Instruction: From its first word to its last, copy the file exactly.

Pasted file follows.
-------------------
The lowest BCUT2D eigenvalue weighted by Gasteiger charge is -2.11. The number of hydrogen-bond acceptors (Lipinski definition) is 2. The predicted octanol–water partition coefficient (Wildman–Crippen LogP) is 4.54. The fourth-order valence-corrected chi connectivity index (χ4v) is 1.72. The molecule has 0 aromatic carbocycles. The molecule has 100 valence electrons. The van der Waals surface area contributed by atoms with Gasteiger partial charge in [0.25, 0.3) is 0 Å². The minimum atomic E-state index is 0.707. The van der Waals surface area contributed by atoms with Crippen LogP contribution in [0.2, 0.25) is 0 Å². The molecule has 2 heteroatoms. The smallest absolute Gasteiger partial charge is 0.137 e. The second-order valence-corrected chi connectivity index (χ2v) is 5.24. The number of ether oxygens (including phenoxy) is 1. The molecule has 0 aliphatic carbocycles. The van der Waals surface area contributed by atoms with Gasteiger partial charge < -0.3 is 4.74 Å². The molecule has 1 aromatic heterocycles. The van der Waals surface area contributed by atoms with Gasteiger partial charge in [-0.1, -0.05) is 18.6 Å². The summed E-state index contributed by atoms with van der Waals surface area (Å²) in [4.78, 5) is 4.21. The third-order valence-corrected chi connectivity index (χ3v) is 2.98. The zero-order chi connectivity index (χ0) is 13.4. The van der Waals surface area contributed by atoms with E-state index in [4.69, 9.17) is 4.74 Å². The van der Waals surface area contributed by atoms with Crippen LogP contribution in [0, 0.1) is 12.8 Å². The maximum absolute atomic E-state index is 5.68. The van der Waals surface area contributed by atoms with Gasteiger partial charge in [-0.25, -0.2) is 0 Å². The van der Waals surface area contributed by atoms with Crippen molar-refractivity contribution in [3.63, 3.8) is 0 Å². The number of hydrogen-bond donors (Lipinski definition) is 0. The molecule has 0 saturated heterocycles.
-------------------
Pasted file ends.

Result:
The lowest BCUT2D eigenvalue weighted by Gasteiger charge is -2.11. The number of hydrogen-bond acceptors (Lipinski definition) is 2. The predicted octanol–water partition coefficient (Wildman–Crippen LogP) is 4.54. The fourth-order valence-corrected chi connectivity index (χ4v) is 1.72. The molecule has 0 aromatic carbocycles. The molecule has 100 valence electrons. The van der Waals surface area contributed by atoms with Gasteiger partial charge in [0.25, 0.3) is 0 Å². The minimum atomic E-state index is 0.707. The van der Waals surface area contributed by atoms with Crippen LogP contribution in [0.2, 0.25) is 0 Å². The molecule has 2 heteroatoms. The smallest absolute Gasteiger partial charge is 0.137 e. The second-order valence-corrected chi connectivity index (χ2v) is 5.24. The number of ether oxygens (including phenoxy) is 1. The molecule has 0 aliphatic carbocycles. The van der Waals surface area contributed by atoms with Gasteiger partial charge < -0.3 is 4.74 Å². The molecule has 1 aromatic heterocycles. The van der Waals surface area contributed by atoms with Gasteiger partial charge in [-0.1, -0.05) is 18.6 Å². The summed E-state index contributed by atoms with van der Waals surface area (Å²) in [4.78, 5) is 4.21. The third-order valence-corrected chi connectivity index (χ3v) is 2.98. The zero-order chi connectivity index (χ0) is 13.4. The van der Waals surface area contributed by atoms with E-state index in [4.69, 9.17) is 4.74 Å². The van der Waals surface area contributed by atoms with Crippen LogP contribution in [0, 0.1) is 12.8 Å². The maximum absolute atomic E-state index is 5.68. The van der Waals surface area contributed by atoms with Gasteiger partial charge in [-0.25, -0.2) is 0 Å². The van der Waals surface area contributed by atoms with Crippen molar-refractivity contribution in [3.63, 3.8) is 0 Å². The number of hydrogen-bond donors (Lipinski definition) is 0. The molecule has 0 saturated heterocycles.